Ancient Wisdom / Philosophy

Seneca’s Guide To Life – Ancient Philosophy For Modern Day

Lucius Seneca, also referred to as Seneca the Younger, was born under the rule of Augustus around 4BC.

In his final days, Seneca demonstrated the Philosophy he had devoted his life to, and committed suicide under the demand of Emperor Nero in 65AD.

“Life, if courage to die be lacking, is slavery.”

Seneca, Letters From A Stoic

Though the life of Seneca may have been full of contradictions, he wrote of reason and virtue which he carried with him to his final days.

Epistulae Morales ad Lucilium, Letters From A Stoic – written sometime around 62-64AD, addressed the concern for living and maintaining a virtuous life in a time of corruption.

But how can Seneca’s words, written so long ago, help us today? and how can we apply this ancient Philosophy to modern day? Well, I’ll show you.

I carry a copy of Letters From A Stoic with me daily. I consider it a, ‘how to guide’ for living and navigating life. I have found something on every page which resonates and is of value to my life today – and I know it will be of value to yours.

On Restlessness and distraction

"You do not run hither and thither and distract yourself by changing your abode; for such restlessness is the sign of a disordered spirit. The primary indication, to my thinking, of a well-ordered mind is a man's ability to remain in one place and linger in his own company."

How often do you spend time, not by yourself, but with your self? Seneca reminds us that stillness, and getting our inner house in order, is key to knowing ourselves and curbing our less honourable traits.

"Can wisdom, the greatest of all the arts, be picked up on a journey? I assure you, travel as far as you like, you can never establish yourself beyond the reach of desire, beyond the reach of a bad temper, or beyond the reach of fear."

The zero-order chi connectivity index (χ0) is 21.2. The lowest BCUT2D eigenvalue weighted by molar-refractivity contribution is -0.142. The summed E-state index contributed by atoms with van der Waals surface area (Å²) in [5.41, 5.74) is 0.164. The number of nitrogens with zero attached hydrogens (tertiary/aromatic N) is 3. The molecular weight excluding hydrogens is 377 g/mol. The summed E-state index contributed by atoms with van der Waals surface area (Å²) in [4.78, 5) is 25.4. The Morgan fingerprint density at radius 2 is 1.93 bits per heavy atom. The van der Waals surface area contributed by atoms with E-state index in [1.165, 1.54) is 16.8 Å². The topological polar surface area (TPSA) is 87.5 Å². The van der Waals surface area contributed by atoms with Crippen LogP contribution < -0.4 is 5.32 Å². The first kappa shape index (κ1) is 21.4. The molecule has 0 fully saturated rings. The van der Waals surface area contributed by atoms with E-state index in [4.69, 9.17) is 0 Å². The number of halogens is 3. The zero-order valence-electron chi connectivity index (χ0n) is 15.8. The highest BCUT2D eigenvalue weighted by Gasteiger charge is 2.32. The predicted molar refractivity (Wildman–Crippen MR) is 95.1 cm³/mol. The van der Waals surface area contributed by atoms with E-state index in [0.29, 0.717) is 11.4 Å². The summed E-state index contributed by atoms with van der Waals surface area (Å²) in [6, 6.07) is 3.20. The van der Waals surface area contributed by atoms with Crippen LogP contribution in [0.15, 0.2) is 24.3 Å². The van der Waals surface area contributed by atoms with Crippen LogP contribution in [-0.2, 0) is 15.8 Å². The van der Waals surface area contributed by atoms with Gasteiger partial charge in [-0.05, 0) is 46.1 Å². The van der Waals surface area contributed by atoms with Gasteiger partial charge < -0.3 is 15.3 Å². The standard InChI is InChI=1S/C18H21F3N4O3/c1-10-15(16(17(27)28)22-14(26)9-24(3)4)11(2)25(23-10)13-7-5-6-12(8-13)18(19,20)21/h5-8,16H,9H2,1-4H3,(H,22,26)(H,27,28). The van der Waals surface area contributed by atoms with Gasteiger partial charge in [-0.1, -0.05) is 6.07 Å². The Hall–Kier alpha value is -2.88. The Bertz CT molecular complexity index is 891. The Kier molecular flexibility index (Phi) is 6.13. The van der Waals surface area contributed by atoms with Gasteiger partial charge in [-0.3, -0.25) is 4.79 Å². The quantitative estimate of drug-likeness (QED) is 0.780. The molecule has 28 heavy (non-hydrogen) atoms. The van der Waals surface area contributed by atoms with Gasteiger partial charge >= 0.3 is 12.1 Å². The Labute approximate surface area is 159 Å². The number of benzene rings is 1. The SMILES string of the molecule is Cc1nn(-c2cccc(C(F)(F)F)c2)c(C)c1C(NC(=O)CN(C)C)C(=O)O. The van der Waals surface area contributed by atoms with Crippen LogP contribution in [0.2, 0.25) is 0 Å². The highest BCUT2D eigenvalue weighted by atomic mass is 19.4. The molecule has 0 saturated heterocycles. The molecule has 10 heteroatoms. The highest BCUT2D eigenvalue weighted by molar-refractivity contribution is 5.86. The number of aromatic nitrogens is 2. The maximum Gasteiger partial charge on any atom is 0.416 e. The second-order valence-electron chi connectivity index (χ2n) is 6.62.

On Friendship

"You should share with a friend at least all your worries and reflections. Regard him as loyal, and you will make him loyal.”

Seneca tells us it is equally faulty to trust everyone, and no one. That we should be weary of those who lack repose, as well as those who are always in repose. Seneca teaches us the value of friendship; once decided, we should welcome our new friends with all our heart and soul, and speak as boldly with them, as with ourselves.

"I can show you many who have lacked, not a friend, but a friendship; this, however, cannot possibly happen when souls are drawn together by identical inclinations into an alliance of honourable desires."

On wealth

"He is a great man who uses earthenware dishes as if they were silver; but he is equally great who uses silver as if it were earthenware. It is a sign of an unstable mind not to be able to endure riches." 

Let that sink in.

Seneca is questioning our ability to endure something which many are in pursuit of achieving – money, fame, power. Ask yourself, would you let it change you?

"One needs no silver plate, encrusted and embossed in solid gold; but we should not believe the lack of silver and gold to be proof of the simple life."

On Fear, death, and mortality

"Let us be brave in the face of hazards. Let us not fear wrongs, or wounds, or bonds, or poverty. And what is death? It is either the end, or a process of change. I have no fear in ceasing to exist; it is the same as not having begun. Nor do I shrink from changing into another state, because I shall, under no conditions, be as cramped as I am now."

Let Seneca’s frankness remind us of our bodily mortality , and not to distract ourselves from the topic of death, but to face and embrace it.

Memento Mori – remember that you will die. The Stoics used this Latin phrase to remind them not to waste any day on trivial matters, and to treat each day as a gift.

"If it leaves me, not life, but the breath of life, I shall rush out of a house that is crumbling and tottering. I shall not avoid illness by seeking death, as long as the illness is curable and does not impede my soul. I shall not lay violent hands upon myself just because I am in pain."